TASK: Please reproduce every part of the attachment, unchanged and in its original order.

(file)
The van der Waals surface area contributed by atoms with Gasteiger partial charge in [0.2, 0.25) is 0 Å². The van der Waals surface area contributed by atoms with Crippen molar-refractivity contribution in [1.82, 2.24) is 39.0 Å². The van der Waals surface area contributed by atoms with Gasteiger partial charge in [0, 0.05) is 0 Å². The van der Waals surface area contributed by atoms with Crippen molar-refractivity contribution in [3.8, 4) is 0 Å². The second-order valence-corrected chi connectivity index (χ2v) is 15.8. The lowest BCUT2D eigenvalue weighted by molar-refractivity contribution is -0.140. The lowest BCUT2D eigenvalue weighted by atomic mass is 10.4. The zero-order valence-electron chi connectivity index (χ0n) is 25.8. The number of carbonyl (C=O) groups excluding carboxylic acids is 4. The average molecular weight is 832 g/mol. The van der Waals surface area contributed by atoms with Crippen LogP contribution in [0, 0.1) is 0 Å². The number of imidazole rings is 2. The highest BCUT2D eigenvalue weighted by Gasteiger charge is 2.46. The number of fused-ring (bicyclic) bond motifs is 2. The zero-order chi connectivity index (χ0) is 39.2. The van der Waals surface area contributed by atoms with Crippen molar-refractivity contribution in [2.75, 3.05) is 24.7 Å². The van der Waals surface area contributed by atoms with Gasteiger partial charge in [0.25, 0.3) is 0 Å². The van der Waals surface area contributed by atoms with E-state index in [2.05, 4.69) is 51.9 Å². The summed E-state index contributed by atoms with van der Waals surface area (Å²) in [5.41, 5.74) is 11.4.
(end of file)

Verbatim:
The van der Waals surface area contributed by atoms with Gasteiger partial charge in [0.2, 0.25) is 0 Å². The van der Waals surface area contributed by atoms with Crippen molar-refractivity contribution in [1.82, 2.24) is 39.0 Å². The van der Waals surface area contributed by atoms with Gasteiger partial charge in [0, 0.05) is 0 Å². The van der Waals surface area contributed by atoms with Crippen molar-refractivity contribution in [3.8, 4) is 0 Å². The second-order valence-corrected chi connectivity index (χ2v) is 15.8. The lowest BCUT2D eigenvalue weighted by molar-refractivity contribution is -0.140. The lowest BCUT2D eigenvalue weighted by atomic mass is 10.4. The zero-order valence-electron chi connectivity index (χ0n) is 25.8. The number of carbonyl (C=O) groups excluding carboxylic acids is 4. The average molecular weight is 832 g/mol. The van der Waals surface area contributed by atoms with Crippen LogP contribution in [0, 0.1) is 0 Å². The number of imidazole rings is 2. The highest BCUT2D eigenvalue weighted by Gasteiger charge is 2.46. The number of fused-ring (bicyclic) bond motifs is 2. The zero-order chi connectivity index (χ0) is 39.2. The van der Waals surface area contributed by atoms with Crippen molar-refractivity contribution in [2.75, 3.05) is 24.7 Å². The van der Waals surface area contributed by atoms with Gasteiger partial charge in [0.25, 0.3) is 0 Å². The van der Waals surface area contributed by atoms with E-state index in [2.05, 4.69) is 51.9 Å². The summed E-state index contributed by atoms with van der Waals surface area (Å²) in [5.41, 5.74) is 11.4.